The point of applicable advice is to look at spherical cows and not say, "I'm no spherical cow!".  Instead think of ways in which you are a spherical cow.  Ways in which the advice is applicable.  Places where - actually if I do eat less, that will improve the progress of my weight loss in cases where my problem is that I eat too much (which I guarantee is relevant for lots of people).  CICO might not be your silver bullet for whatever reason.  It might be grandma, it might be Chocolate bars, It might be really really really delicious steak.  Or dinner with friends.  Or "looking like you are able to eat forever in front of other people".  If you take your problem.  Add in a bit of CICO, and ask, "how can I make this advice applicable to me?".  Today you might make progress on your problem.


And now for some fun from Grognor:  Have you tried solving the problem?


Meta: this took 30mins to write.  All my thoughts were still clear after recently writing part 1, and didn't need any longer to process.

Part 1: http://bearlamp.com.au/applicable-advice/
(part 1 on lesswrong: http://lesswrong.com/r/discussion/lw/nu3/applicable_advice/)

Black box knowledge

2 Elo 03 March 2016 10:40PM

When we want to censor an image we put a black box over it.  Over the area we want to censor.  In a similar sense we can purposely censor our knowledge.  This comes in particular handiness when thinking about things that might be complicated but we don't need to know.


A deliberate black box around how toasters work would look like this:  

bread -> black box -> toast

Not all processes need knowing, for now a black box can be a placeholder for the future.  


With the power provided to us by a black box, we can identify what we don't know.  We can say; Hey!  I don't know what a toaster is but it would be about 2 hours to work it out.  if I ever did want to work it out, I could just spend two hours to do it.  Until then; I saved myself two hours.  If we take other more time-burdensome fields it works even better.  Say tax.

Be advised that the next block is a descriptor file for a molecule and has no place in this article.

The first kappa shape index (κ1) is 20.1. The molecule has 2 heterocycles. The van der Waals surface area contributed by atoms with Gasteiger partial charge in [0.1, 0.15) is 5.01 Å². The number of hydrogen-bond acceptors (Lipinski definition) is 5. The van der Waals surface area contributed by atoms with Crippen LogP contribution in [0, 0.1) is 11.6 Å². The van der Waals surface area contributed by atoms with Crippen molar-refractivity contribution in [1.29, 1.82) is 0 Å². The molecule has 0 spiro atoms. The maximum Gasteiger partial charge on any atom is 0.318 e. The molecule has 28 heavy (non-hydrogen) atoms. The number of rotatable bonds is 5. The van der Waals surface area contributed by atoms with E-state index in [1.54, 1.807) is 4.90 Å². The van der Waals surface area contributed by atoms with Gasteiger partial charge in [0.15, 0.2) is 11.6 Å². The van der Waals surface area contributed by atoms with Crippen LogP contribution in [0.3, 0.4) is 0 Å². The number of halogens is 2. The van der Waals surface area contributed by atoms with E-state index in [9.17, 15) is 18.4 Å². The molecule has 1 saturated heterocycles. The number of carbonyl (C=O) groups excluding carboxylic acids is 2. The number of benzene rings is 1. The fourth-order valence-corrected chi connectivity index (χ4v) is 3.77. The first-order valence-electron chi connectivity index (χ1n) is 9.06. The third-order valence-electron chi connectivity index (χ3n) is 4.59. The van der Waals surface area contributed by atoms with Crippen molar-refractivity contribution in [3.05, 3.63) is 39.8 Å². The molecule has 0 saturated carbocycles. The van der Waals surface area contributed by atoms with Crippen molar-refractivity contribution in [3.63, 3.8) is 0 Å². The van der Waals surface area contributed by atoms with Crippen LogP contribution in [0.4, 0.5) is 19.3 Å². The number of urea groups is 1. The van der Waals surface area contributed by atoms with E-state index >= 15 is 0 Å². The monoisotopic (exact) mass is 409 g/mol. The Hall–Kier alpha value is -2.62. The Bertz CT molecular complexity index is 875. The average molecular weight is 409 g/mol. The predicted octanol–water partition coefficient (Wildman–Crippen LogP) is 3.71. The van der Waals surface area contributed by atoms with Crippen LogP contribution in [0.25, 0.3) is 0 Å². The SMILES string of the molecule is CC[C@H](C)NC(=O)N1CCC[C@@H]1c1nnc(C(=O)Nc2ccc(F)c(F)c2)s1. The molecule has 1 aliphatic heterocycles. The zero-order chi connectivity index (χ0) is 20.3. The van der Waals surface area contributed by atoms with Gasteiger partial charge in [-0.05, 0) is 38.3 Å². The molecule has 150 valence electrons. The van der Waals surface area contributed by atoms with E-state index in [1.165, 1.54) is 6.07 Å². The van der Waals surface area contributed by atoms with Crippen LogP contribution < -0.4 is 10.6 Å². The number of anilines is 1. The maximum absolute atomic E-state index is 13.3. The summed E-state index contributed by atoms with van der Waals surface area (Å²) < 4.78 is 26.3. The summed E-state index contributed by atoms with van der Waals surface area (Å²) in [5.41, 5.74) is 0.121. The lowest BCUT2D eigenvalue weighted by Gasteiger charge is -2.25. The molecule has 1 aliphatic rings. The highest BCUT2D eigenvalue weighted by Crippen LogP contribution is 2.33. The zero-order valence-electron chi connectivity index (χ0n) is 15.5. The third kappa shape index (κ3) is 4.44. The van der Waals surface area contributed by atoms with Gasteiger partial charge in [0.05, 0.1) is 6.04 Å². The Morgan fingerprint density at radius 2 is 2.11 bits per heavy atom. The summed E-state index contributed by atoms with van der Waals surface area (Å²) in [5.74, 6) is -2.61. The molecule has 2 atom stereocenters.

Need to file tax -> black box accountant -> don't need to file my tax because I got the accountant to do it for me.

I know I can file my own tax, but that might be 100-200 hours of knowing everything an accountant knows about tax.  (It also might be 10 hours depending on your country and their tax system).  For now I can assume that hiring an accountant saved me a number of hours in doing it myself.  So - Winning!


Take car repairs.  On the one hand; you could do it yourself and unpack the black box, or you could trade your existing currency  $$ (which you already traded your time to earn) for someone else's skills and time to repair the car.  The system looks like this:

Broken car -> black box mechanic -> working car

By deliberately not knowing how it works; we can tap out of even trying to figure it out for now.  The other advantage is that we can look at; not just what we know in terms of black boxes but more importantly what we don't know.  We can build better maps by knowing what we don't know.


Computers:

Logic gates -> Black box computeryness -> www.lesswrong.com

Or maybe it's like this: (for more advanced users)

Computers: 

Logic gates -> flip flops -> Black box CPU -> black box GPU -> www.lesswrong.com


The black-box system happens to also have a meme about it:

Step 1. Get out of bed

Step 2. Build AGI

Step 3. ?????

Step 4. Profit

Only now we have a name for deliberately skipping finding out how step 3 works.


Another useful system:

Dieting

Food in (weight goes up) -> black box human body -> energy out (weight goes down)


Make your own black box systems in the comments.


Meta: short post, 1.5 hour to write, edit and publish. Felt it was an idea that provides useful ways to talk about things.  Needed it to explain something to someone, now all can enjoy!

My Table of contents has my other writings in it.

All suggestions and improvements welcome!